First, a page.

Everyone has a holiday horror story. But it's not easy to keep controversy away from the holiday, not perhaps even advisable.
Illinois State University student Rachel Lawrence's tale of woe begins with her mom missing Thanksgiving because she was sick.
“My mom usually keeps my dad in check and she wasn’t there so they get into a fight about my grandma,” she recalled. “There was a lot of yelling and the rest of the day we had to have them on separate floors. It was not good.”
Rachel said she handled it by bailing.
“I looked at my uncle and I told him I’m going to go get more mashed potatoes and left,” she said. “That’s really bad but I didn’t feel like getting involved so I heard the very end of it as I was going upstairs.”
Millions of Americans will soon be gathering with their loved ones to share in a tradition that goes back 220 years to a proclamation by George Washington. They will probably be eating some turkey too. But remembering the pilgrims and the first harvest in the new world is often not the only thing that happens at the Thanksgiving table.
There’s the fine old tradition of the dinner table political argument.
Escape routes are crucial when the subject matter gets to a place you don't want to go.
“I think I left my lights on. I’ll be right back,” said Joe Faust, the father of an ISU student who lives in Wisconsin.
Faust said he sees a lack of civility across our culture, not just at the holidays. He said spirited discussion often goes too far.
“It seems like the majority of the population all across the spectrum is not happy with the slow, steady progress toward a stated ideal,” Faust said. “They want someone to come in and punch them in the nose and tell them where to head out. People are frustrated.”
Different family members have different roles. The referee, the enforcer, the peacemakers, and yes just about every family has an instigator to stir the pot on hot-button issues. For ISU student Annika Alworth, that's uncle Bob.
“He’s a pastor and he’s just really strict about his beliefs and him and my dad don’t get along on politics,” Alworth said. “So if anything comes up, it’s just really awkward.”
Alworth said she doesn't let that ruin the holidays.
“It’s a little hard because you just want to enjoy family, but people can have conflicts and that’s kind of annoying. But overall it’s fine.”
Some families have rules to keep the peace. ISU student Anne Marie Schutt said potentially divisive topics are off limits when passing the turkey at the table.
“Politics, I guess we kind of avoid that topic, we don’t really talk about it that much,” Schutt said. “So everyone just kind of stays neutral. If we have any extreme beliefs that we don’t know if everybody agrees with, we don’t talk about it.”
Avoidance might seem necessary. But some experts on interpersonal communication say it can be unhealthy too.
Dr. Jonathan Lindsey, who owns a psychological counseling service in Bloomington, said many people deal with anxiety, depression and discomfort during the holidays, largely because they feel isolated—even from their own families.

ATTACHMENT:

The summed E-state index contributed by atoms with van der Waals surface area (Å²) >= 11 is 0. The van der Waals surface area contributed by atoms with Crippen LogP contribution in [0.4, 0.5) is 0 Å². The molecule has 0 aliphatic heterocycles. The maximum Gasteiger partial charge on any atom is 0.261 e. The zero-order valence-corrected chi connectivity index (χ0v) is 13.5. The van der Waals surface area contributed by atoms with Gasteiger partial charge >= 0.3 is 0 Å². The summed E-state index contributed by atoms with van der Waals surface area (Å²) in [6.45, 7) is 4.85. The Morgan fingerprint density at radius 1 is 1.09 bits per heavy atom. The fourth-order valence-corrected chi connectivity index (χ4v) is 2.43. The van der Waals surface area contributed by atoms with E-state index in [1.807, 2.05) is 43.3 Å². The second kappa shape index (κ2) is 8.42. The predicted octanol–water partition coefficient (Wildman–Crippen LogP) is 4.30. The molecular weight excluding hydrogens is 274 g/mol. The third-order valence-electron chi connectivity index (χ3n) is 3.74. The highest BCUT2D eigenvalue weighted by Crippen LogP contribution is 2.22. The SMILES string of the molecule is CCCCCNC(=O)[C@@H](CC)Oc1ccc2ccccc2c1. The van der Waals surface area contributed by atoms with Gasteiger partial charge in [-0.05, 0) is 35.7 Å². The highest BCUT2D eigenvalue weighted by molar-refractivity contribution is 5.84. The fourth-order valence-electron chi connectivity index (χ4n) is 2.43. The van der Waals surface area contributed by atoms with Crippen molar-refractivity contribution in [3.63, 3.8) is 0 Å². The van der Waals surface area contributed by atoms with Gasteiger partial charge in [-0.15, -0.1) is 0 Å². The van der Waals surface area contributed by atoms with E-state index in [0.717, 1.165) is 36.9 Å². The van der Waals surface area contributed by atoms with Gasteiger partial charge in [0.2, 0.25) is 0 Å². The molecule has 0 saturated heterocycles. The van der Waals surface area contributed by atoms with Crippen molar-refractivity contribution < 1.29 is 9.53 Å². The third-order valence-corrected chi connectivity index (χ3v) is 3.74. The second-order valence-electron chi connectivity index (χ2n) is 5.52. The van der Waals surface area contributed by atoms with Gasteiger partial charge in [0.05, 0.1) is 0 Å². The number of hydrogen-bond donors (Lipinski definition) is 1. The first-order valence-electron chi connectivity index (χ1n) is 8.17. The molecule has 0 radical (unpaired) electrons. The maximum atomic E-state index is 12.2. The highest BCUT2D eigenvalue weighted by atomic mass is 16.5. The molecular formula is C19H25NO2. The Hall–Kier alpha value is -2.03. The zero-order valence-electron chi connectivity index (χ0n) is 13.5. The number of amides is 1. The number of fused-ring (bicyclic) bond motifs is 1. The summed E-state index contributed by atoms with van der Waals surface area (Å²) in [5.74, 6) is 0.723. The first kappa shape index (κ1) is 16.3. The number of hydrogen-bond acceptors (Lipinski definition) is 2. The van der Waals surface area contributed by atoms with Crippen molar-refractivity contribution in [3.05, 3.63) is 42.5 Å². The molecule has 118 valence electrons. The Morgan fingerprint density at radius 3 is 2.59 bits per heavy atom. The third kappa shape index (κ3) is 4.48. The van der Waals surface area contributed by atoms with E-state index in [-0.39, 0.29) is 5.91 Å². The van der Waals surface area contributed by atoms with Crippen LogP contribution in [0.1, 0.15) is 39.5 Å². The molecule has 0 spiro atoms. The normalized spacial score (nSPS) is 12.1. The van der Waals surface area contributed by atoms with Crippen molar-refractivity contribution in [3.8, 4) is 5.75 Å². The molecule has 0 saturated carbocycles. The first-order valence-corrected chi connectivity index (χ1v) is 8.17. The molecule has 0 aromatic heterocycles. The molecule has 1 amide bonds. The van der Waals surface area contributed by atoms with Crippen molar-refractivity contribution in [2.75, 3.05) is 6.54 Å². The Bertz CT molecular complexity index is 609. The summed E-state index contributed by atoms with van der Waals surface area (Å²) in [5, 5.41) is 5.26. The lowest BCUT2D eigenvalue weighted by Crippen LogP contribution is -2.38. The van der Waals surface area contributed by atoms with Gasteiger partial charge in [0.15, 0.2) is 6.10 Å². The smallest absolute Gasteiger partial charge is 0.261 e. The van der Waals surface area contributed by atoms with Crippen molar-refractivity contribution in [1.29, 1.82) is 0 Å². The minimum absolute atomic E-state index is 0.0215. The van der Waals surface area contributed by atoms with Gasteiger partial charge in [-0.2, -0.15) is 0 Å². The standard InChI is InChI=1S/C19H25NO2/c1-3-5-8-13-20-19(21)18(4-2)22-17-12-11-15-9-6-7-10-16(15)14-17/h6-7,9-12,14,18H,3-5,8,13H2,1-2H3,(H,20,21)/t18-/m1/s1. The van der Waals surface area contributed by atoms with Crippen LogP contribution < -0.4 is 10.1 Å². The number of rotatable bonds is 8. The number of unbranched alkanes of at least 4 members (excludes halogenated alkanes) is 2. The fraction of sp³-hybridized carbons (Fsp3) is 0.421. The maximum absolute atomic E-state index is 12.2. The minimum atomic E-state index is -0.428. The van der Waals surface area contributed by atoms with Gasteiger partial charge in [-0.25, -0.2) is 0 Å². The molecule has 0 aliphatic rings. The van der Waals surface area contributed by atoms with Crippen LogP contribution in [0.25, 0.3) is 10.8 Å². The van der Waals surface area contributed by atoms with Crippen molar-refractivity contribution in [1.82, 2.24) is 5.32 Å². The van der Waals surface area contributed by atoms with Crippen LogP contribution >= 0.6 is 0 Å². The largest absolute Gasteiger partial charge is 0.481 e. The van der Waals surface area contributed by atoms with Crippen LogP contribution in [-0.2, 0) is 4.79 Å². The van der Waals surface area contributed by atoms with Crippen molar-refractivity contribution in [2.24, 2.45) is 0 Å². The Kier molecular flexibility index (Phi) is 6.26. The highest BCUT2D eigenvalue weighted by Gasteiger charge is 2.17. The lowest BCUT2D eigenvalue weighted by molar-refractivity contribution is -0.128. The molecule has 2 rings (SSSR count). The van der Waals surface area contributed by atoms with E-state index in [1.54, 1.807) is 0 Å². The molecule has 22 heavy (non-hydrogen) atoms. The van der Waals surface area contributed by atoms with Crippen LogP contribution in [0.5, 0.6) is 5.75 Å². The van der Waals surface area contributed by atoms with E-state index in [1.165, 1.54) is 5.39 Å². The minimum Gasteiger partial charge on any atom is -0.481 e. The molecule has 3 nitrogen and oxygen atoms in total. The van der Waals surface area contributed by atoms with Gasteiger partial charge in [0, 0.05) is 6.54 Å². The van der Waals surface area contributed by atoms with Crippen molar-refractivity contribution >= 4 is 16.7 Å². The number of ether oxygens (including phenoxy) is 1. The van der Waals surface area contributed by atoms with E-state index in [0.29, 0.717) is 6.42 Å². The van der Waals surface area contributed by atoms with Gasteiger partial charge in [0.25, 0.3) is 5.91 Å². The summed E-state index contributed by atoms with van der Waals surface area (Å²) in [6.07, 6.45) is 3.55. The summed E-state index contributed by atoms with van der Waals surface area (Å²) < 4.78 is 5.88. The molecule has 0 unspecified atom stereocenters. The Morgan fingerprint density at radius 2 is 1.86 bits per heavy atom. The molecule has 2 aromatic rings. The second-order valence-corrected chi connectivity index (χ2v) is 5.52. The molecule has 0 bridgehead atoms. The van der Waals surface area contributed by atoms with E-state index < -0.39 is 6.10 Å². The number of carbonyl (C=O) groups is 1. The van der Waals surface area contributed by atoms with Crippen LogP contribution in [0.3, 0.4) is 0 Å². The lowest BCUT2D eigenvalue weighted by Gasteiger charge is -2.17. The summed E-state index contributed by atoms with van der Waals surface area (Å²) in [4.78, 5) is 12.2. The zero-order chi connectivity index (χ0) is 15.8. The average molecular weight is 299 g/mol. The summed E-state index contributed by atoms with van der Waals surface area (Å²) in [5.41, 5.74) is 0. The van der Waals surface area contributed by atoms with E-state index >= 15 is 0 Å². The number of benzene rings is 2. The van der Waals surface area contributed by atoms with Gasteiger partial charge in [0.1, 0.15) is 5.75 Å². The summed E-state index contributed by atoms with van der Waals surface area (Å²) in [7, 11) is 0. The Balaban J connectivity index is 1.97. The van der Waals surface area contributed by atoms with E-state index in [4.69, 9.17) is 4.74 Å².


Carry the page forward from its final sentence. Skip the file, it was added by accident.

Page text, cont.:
“All of that can really coalesce during the holiday season when people want to be cheerful and want to have that holiday magic that we put in all of our movies,” Lindsey said. “Instead they are dreading family interactions or just not knowing how to talk and love each other during these dark times.”
Lindsey said generation gaps between Baby Boomers and Millenials are widening. Gen X'ers in the middle feel increasingly left out. Lindsey works with clients on learning how to listen and speak with empathy. He said that's what's usually missing when conversations turn ugly.
“That skill can be really, really difficult to turn on when we are in a heated moment, when people are talking about things we think are terrible or very harmful,” Lindsey said.
Lindsey said speaking with compassion is better than walking away. He said it's unlikely you are going to change the mind of someone with diametrically opposed views, but that's not the point.
“If I’m there in order to use my voice, if I’m there to express myself and I can just focus on meeting my need to do that, I might be able to walk away from my conversation feeling like my needs are met, versus if I focus on changing crazy uncle’s way of doing things, I might be left just agitated and hurt,” Lindsey said.
And for those who abstain from stirring the pot, there is a chance to eat the turkey and pumpkin pie.
“It’s nice if we are all just together,” ISU student Ann Marie Shutt said. “That’s what matters."
Schutt said she's grateful her family isn't trying to win political arguments when they gather during the holidays. She says her family gatherings are often boring, and that's OK.
Lindsey said politics has always been an issue that can divide families, but he sees deeper divisions these days. He says social media plays a role in widening those divisions by revealing opinions we might otherwise have kept to ourselves.
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